Almost all of the pangolins we care for have been rescued from the clutches of wildlife traffickers. They’ve suffered so much – when they arrive at our door they’re often exhausted, dehydrated, and carrying life-threatening injuries.

This was the case when we received a live pangolin confiscated from the illegal wildlife trade at 10pm on a Friday.


This juvenile Temminck’s ground pangolin weighed 4.44kg when she came to us – at this weight she would have been fully weaned from her mother but still living in the area she was born and occasionally sharing a burrow with mum. Although she was able to make a tight curl, she was walking on all four limbs (her forelimbs and hind limbs) and dragging her tail. She was weak, slow, and reluctant to move. She just curled up. When we tried to take her to forage for ants, all she could do was sleep.

Our integrations coordinator named her ‘Thandizo’, which is Chichewa for ‘help’ – “because she got the help she needed at a critical moment.” We quickly realised that Thandi would need an extended rehabilitation period. Firstly to ensure that she recovered from the effects of her time in captivity without complication; and secondly so we could conduct a thorough behavioural assessment to establish that she was able to display all of the required skills to survive in the wild, where she belongs.


With the right care, Thandi’s condition was soon improving! We saw the first positive signs of weight gain.

As is common with the pangolins rescued from traffickers, Thandi also came to us dehydrated – evidence that she was never offered water during her time in captivity. Removing pangolins from their natural habitat presents a serious welfare concern especially in young animals such as this. Thankfully, she bounced back from this setback and was soon showing us all the right indications of a healthily hydrated pangolin.

We also discovered that Thandi came to us with a heavy mite infestation. Mites are known to cause a number of dermatological diseases for pangolins and may cause anaemia by sucking blood. The presence of mites in a pangolin often indicates that the animal has been under severe stress for a long period of time.


Once we got the infestation under control – and were confident in her general health – she now made the big transition from Lilongwe Wildlife Centre out to a protected wildlife reserve. She handled the journey without any issues and soon settled in under the watchful eye of her dedicated carer.

As well as accompanying Thandi on regular foraging walks, the carer (who has to remain anonymous for security reasons) checked her daily for any health complications.

Thanks to her daily foraging walks, Thandi was able to put on even more weight – an important element of her rehabilitation process.

Release prep

In preparation for her final release, Thandi was now fitted with a satellite tag – a device we use to support our monitoring of pangolins after they’re released. In addition to the sat tag, she was equipped with a transmitter which is useful for short-range monitoring (and in case she wanders off during her rehabilitation walking process!).

We also drilled small holes into her scales (a completely painless process). This helps us to identify pangolins after release – for example, if they’re picked up by a camera trap.

Thandi’s natural foraging behaviours helped her to put on the weight she needed for a new chapter of her life. When Thandi reached the 6kg mark, we were finally able to release her back into the wild where she belongs!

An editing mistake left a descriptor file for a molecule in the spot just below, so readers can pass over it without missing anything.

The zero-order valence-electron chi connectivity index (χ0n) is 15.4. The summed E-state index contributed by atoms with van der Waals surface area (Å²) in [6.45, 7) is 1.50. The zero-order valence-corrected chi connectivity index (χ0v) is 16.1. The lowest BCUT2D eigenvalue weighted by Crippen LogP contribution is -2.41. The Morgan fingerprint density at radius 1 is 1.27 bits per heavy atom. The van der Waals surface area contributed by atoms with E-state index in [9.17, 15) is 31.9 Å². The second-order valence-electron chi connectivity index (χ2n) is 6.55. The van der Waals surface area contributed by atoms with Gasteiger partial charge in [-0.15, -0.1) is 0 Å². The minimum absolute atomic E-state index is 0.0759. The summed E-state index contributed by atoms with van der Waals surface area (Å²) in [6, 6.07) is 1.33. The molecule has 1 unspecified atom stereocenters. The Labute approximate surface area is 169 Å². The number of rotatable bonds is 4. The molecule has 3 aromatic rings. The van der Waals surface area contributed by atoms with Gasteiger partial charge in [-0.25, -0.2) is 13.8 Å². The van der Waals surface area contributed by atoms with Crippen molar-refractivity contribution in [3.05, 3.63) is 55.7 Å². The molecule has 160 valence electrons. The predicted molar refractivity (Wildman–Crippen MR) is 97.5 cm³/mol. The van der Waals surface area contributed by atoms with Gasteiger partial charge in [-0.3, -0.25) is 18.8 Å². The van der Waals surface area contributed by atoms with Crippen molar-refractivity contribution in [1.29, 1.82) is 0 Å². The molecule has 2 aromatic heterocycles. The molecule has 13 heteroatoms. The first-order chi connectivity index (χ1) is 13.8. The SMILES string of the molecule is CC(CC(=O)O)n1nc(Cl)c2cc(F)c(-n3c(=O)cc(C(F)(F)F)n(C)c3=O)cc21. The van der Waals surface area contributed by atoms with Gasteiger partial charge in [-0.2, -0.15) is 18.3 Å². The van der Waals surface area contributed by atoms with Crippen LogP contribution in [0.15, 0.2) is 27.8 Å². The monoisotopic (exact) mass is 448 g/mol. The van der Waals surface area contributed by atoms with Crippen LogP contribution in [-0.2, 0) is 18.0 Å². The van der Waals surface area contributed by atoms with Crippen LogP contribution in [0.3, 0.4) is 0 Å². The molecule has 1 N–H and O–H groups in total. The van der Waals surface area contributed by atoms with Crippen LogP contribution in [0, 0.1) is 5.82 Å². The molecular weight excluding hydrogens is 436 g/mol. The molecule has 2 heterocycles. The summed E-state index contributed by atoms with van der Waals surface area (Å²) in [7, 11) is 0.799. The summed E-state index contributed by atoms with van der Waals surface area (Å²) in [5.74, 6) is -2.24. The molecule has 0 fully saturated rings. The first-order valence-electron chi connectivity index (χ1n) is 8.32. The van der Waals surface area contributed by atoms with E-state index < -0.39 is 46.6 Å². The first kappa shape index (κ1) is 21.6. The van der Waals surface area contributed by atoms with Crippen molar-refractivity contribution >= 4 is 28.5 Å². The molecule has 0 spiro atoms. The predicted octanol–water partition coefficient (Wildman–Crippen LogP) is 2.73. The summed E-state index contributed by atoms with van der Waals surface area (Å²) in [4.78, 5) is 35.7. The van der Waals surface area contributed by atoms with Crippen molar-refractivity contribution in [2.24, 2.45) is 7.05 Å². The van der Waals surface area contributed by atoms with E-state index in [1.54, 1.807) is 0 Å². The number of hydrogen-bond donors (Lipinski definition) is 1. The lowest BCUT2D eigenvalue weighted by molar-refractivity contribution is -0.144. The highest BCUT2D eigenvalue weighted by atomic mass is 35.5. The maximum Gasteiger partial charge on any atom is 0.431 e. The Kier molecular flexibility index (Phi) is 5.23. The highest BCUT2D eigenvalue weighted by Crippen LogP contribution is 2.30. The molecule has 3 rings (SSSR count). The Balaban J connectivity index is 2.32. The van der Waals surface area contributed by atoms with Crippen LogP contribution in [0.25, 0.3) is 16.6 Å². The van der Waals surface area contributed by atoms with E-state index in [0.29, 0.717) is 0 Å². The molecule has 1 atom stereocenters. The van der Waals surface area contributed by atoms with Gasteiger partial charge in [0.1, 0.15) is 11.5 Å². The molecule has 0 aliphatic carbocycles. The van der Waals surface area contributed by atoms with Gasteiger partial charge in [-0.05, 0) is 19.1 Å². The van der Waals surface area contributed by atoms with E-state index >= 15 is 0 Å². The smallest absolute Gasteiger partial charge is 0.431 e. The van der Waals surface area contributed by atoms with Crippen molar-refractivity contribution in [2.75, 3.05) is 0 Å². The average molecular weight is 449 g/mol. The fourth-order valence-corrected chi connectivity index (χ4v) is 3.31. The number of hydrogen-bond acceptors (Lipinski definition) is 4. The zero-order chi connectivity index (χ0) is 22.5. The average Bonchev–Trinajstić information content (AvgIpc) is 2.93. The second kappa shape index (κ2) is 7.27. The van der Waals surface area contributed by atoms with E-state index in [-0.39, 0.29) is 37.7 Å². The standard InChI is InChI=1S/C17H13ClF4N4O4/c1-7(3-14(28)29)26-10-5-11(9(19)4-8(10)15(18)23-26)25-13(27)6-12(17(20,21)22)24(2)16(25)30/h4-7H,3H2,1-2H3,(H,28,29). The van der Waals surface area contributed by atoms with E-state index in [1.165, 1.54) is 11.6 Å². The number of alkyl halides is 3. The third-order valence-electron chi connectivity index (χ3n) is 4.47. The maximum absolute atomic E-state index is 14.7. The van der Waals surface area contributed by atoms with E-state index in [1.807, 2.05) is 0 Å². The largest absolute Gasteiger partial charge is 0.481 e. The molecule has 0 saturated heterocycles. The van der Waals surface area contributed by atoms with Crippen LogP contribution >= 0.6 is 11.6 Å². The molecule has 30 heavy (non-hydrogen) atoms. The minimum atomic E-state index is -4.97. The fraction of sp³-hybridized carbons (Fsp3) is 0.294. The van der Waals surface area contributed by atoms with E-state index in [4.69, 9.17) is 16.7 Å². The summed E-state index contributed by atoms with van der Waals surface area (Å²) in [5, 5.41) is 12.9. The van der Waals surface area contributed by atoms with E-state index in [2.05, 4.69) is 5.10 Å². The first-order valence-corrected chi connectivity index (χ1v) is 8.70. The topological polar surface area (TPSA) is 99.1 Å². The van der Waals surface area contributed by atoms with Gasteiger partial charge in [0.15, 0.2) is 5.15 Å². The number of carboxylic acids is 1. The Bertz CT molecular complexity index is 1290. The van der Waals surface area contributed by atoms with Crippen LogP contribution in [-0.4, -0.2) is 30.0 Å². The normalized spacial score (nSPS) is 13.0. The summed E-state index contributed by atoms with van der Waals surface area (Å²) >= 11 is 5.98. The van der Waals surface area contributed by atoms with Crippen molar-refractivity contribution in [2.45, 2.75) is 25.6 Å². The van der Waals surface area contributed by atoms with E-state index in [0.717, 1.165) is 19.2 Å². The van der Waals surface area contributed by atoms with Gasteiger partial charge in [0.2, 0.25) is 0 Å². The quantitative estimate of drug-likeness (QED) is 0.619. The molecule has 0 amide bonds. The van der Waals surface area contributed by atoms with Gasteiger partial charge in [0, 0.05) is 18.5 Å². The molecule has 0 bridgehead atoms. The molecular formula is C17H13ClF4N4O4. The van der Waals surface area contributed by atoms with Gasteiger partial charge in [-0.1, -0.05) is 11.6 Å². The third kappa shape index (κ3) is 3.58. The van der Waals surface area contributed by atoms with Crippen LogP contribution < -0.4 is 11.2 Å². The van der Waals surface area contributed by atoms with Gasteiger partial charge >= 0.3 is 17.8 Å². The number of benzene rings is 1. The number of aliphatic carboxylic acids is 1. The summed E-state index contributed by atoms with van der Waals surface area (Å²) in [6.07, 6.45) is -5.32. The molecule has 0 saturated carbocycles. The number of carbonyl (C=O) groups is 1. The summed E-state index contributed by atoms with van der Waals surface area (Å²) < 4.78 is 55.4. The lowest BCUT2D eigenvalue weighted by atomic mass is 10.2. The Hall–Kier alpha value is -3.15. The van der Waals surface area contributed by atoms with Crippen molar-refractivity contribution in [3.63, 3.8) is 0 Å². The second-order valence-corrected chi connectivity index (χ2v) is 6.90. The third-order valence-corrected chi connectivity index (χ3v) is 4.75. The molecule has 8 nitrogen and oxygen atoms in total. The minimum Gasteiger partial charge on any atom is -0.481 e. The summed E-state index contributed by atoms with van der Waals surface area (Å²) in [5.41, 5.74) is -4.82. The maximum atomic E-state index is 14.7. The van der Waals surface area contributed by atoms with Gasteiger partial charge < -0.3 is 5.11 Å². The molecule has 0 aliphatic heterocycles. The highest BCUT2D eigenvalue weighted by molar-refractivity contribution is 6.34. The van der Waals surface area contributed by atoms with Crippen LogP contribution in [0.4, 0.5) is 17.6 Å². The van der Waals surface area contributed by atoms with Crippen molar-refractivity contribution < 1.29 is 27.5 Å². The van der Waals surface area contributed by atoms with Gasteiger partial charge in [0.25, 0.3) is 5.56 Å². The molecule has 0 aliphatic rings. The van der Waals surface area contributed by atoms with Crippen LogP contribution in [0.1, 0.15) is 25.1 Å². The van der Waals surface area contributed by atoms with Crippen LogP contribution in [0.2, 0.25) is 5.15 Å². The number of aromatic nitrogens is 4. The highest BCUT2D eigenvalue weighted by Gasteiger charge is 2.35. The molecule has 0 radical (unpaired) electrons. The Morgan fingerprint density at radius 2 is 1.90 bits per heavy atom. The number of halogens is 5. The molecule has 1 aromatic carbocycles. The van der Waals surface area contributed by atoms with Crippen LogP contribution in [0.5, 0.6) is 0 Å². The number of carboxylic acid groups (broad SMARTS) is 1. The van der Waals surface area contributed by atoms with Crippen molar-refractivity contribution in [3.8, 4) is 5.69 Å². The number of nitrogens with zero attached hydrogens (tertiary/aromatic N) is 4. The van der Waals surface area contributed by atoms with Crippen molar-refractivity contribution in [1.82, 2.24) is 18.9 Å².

A pangolin release isn’t a particularly dramatic occasion, but it’s certainly a momentous step in Thandi’s life! We don’t reveal release sites for security reasons, but it’s a protected area that’s seen enormous success with anti-poaching measures in recent years. 

Pangolins are notoriously difficult to care for and she came to us with many health issues – but she now has a second chance at a life in the wild.

Post-release monitoring

We were so delighted to see Thandi truly begin her wild life – and humbled to have witnessed her transformation. Here’s the first field report from our post-release monitoring team:

Time: 17:55
Weight: 6.65kg

We found her already awake. We left the camera trap on the den site that she has been using for the past few days – hopefully it will manage to capture some good images over the coming days.

Our post-release monitoring is an extension of our rehabilitation work – ensuring that released pangolins like Thandi settle safely back into the wild.

Back to the wild

We continued to keep an eye on Thandi and saw that she was effectively relying on her own wild behaviours to survive. We still occasionally checked her weight (a good indicator of her general health) and before long she was weighing in at over 9kg – more than double what she was when she came to us! 

When we found her foraging – wonderful to see – she curled into a ball when touched. This was good news: not only was Thandi continuing to put on weight, but she was becoming fearful of human contact, signalling her transition to a truly wild pangolin. 

We were also really pleased to see that Thandi was starting to build a home range. Her tracking device showed us how she was staying within a tight area she can call her own – and clearly able to find enough food there to thrive.

A new chapter

With a clear home range and excellent weight gain, we were confident in Thandi’s ability to succeed in the wild on her own. Thanks to this amazing progress, we were able to remove her tracking units and leave Thandi to her truly wild life.

As with all the rescued pangolins we’re able to rehabilitate and release, it’s so rewarding to see the transition from the pangolin who came to us weak and in desperately poor health to this amazing little creature thriving out in the wild again, where she belongs.